No employee should ever say, “I didn’t get the message.” A dedicated emergency mass notification system ensures every employee receives the information they need. An effective system should allow you to send messages to your audience via voice call, text message, email, mobile app push notification, social media, and any custom channel. Being able to customize your channel preference per employee, department, location, or job function can make all of the difference.
2. Employees are receiving untimely information
Emergency communications are time-sensitive. If employees receive the information late—whether it’s because they didn’t receive the initial message or it was buried in other communications—it can be catastrophic.
The only way to ensure your audience is receiving the messages at the right time is to leverage a robust emergency mass notification system that allows you to identify individual message delivery and opens. Does your system enable read receipts and provide message delivery statistics—such as delivery performance by channel—to ensure your intended audience has received the message? If not, it’s likely time to reconsider your options.
3. You have no way of communicating with offline employees
A major problem with many mass notification systems on the market today is that they don’t enable reliable communication with employees who are traveling, working remotely, or not connected 24/7. In fact, 83 percent of companies say they have not yet implemented a technology solution to communicate digitally with offline employees. This failure of duty of care at work is negligent and can put offline employees in real danger.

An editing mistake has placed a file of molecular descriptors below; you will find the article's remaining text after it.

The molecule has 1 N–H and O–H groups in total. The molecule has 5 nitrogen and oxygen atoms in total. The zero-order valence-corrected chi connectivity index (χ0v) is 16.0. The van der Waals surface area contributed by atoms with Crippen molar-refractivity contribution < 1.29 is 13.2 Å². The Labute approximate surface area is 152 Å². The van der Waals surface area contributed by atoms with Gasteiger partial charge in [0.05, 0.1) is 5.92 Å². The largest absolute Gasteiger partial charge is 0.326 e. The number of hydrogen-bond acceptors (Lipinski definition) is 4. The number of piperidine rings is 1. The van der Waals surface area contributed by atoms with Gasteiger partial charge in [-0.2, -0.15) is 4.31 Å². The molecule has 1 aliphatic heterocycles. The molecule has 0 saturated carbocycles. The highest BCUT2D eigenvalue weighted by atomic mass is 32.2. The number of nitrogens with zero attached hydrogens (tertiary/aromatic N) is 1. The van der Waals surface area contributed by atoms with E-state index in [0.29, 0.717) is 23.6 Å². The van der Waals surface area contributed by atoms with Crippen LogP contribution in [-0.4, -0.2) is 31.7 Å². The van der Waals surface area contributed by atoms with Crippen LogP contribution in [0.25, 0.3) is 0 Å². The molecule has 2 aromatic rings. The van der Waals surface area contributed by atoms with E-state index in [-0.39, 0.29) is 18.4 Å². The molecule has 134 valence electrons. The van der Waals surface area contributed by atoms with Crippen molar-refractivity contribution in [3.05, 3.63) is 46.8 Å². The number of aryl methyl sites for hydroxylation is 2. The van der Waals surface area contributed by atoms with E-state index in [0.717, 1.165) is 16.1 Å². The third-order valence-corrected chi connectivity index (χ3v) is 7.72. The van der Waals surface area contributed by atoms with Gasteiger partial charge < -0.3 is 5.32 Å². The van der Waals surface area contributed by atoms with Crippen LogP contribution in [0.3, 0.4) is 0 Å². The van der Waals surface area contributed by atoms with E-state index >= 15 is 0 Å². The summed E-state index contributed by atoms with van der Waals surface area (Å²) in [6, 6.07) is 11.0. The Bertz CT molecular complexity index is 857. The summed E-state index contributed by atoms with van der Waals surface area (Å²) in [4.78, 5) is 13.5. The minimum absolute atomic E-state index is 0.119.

Given the nature of today’s global, dispersed, and highly mobile workforce, your emergency communication system needs to enable more than just phone and email communications. Remote or lone workers, for example, may not have access to a computer or be in a location without internet or cell service. And when a disaster hits, phone and internet service is often interrupted, leaving employees in the dark.
A modern emergency notification system should ensure messages can be sent across multiple channels individually or simultaneously—per employee. Such multi-modal capabilities are a good investment into the safety and peace of mind of every employee.
4. You have no way to segment your population
Every employee doesn’t need to receive every message. You can set up distribution lists in your email service, but what if an employee leaves, comes on board, or moves departments? Are you consistent in keeping up with all of these changes? Can you easily segment by who is on the clock, in the event you have shift workers? Even if your current system has segmentation capabilities, it has to be easy and fast to do so in order to be useful in an emergency situation.
A good mass communication system should make segmenting your audience simple and quick. One of the biggest problems with internal communications is that employees ignore them. The more irrelevant messaging you send out, the less likely any will be read. It’s important to use your communication opportunities wisely and this means not wasting anyone’s time with messages that don’t apply.